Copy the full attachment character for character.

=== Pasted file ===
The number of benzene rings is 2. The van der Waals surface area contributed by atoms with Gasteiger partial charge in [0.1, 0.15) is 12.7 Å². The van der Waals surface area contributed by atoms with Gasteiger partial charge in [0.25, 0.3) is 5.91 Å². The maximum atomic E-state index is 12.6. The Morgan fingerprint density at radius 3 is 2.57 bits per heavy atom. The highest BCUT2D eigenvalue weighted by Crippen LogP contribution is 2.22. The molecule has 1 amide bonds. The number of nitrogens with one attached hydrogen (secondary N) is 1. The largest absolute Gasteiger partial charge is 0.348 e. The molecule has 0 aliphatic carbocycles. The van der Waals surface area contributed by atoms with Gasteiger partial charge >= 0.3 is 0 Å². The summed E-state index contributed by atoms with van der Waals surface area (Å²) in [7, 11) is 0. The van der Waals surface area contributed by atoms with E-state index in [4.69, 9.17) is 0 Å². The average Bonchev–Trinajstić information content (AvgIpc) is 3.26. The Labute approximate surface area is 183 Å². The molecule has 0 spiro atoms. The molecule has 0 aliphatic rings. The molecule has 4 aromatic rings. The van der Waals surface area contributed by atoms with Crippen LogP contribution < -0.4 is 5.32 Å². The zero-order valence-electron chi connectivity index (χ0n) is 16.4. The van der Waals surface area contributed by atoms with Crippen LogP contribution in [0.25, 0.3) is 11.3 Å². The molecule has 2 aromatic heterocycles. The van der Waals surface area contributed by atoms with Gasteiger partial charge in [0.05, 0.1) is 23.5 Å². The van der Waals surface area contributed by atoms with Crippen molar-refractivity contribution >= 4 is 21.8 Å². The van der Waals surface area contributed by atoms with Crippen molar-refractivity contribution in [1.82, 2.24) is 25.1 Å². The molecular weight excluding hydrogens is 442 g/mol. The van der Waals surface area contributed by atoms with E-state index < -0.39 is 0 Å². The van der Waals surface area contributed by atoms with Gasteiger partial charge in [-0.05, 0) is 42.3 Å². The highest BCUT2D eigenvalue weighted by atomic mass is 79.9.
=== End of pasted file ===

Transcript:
The number of benzene rings is 2. The van der Waals surface area contributed by atoms with Gasteiger partial charge in [0.1, 0.15) is 12.7 Å². The van der Waals surface area contributed by atoms with Gasteiger partial charge in [0.25, 0.3) is 5.91 Å². The maximum atomic E-state index is 12.6. The Morgan fingerprint density at radius 3 is 2.57 bits per heavy atom. The highest BCUT2D eigenvalue weighted by Crippen LogP contribution is 2.22. The molecule has 1 amide bonds. The number of nitrogens with one attached hydrogen (secondary N) is 1. The largest absolute Gasteiger partial charge is 0.348 e. The molecule has 0 aliphatic carbocycles. The van der Waals surface area contributed by atoms with Gasteiger partial charge >= 0.3 is 0 Å². The summed E-state index contributed by atoms with van der Waals surface area (Å²) in [7, 11) is 0. The van der Waals surface area contributed by atoms with E-state index in [4.69, 9.17) is 0 Å². The average Bonchev–Trinajstić information content (AvgIpc) is 3.26. The Labute approximate surface area is 183 Å². The molecule has 0 spiro atoms. The molecule has 0 aliphatic rings. The molecule has 4 aromatic rings. The van der Waals surface area contributed by atoms with Crippen LogP contribution < -0.4 is 5.32 Å². The zero-order valence-electron chi connectivity index (χ0n) is 16.4. The van der Waals surface area contributed by atoms with Crippen LogP contribution in [0.25, 0.3) is 11.3 Å². The molecule has 2 aromatic heterocycles. The van der Waals surface area contributed by atoms with Gasteiger partial charge in [0.05, 0.1) is 23.5 Å². The van der Waals surface area contributed by atoms with Crippen molar-refractivity contribution >= 4 is 21.8 Å². The van der Waals surface area contributed by atoms with Crippen molar-refractivity contribution in [1.82, 2.24) is 25.1 Å². The molecular weight excluding hydrogens is 442 g/mol. The van der Waals surface area contributed by atoms with E-state index < -0.39 is 0 Å². The van der Waals surface area contributed by atoms with Gasteiger partial charge in [-0.05, 0) is 42.3 Å². The highest BCUT2D eigenvalue weighted by atomic mass is 79.9.